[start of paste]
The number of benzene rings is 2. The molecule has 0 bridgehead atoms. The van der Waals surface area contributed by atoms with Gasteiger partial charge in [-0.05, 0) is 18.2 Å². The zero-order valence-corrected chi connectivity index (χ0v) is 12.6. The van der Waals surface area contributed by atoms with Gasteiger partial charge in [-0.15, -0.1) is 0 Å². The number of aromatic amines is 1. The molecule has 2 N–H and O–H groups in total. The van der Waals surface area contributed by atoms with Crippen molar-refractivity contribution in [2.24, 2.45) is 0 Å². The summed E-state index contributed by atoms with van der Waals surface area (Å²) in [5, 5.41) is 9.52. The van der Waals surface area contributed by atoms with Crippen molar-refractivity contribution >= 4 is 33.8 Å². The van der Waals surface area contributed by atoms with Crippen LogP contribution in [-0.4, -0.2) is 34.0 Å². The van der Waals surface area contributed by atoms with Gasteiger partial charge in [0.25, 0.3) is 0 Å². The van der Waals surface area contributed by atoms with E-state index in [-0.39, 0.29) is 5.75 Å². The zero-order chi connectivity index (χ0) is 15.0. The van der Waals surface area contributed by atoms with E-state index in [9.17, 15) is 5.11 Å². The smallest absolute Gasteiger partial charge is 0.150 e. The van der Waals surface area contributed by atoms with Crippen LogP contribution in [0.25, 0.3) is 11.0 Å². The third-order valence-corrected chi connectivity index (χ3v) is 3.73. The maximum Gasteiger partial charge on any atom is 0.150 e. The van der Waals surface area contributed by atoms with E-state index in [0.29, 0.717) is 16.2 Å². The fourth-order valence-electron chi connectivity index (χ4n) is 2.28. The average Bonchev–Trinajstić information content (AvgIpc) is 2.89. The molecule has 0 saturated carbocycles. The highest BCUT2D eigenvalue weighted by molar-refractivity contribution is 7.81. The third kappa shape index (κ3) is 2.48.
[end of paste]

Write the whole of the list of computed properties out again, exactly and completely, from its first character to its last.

The number of benzene rings is 2. The molecule has 0 bridgehead atoms. The van der Waals surface area contributed by atoms with Gasteiger partial charge in [-0.05, 0) is 18.2 Å². The zero-order valence-corrected chi connectivity index (χ0v) is 12.6. The van der Waals surface area contributed by atoms with Gasteiger partial charge in [-0.15, -0.1) is 0 Å². The number of aromatic amines is 1. The molecule has 2 N–H and O–H groups in total. The van der Waals surface area contributed by atoms with Crippen molar-refractivity contribution in [2.24, 2.45) is 0 Å². The summed E-state index contributed by atoms with van der Waals surface area (Å²) in [5, 5.41) is 9.52. The van der Waals surface area contributed by atoms with Crippen molar-refractivity contribution >= 4 is 33.8 Å². The van der Waals surface area contributed by atoms with Crippen LogP contribution in [-0.4, -0.2) is 34.0 Å². The van der Waals surface area contributed by atoms with Gasteiger partial charge in [0.25, 0.3) is 0 Å². The van der Waals surface area contributed by atoms with E-state index in [-0.39, 0.29) is 5.75 Å². The zero-order chi connectivity index (χ0) is 15.0. The van der Waals surface area contributed by atoms with E-state index in [9.17, 15) is 5.11 Å². The smallest absolute Gasteiger partial charge is 0.150 e. The van der Waals surface area contributed by atoms with Crippen LogP contribution in [0.25, 0.3) is 11.0 Å². The third-order valence-corrected chi connectivity index (χ3v) is 3.73. The maximum Gasteiger partial charge on any atom is 0.150 e. The van der Waals surface area contributed by atoms with E-state index in [0.29, 0.717) is 16.2 Å². The fourth-order valence-electron chi connectivity index (χ4n) is 2.28. The average Bonchev–Trinajstić information content (AvgIpc) is 2.89. The molecule has 0 saturated carbocycles. The highest BCUT2D eigenvalue weighted by molar-refractivity contribution is 7.81. The third kappa shape index (κ3) is 2.48.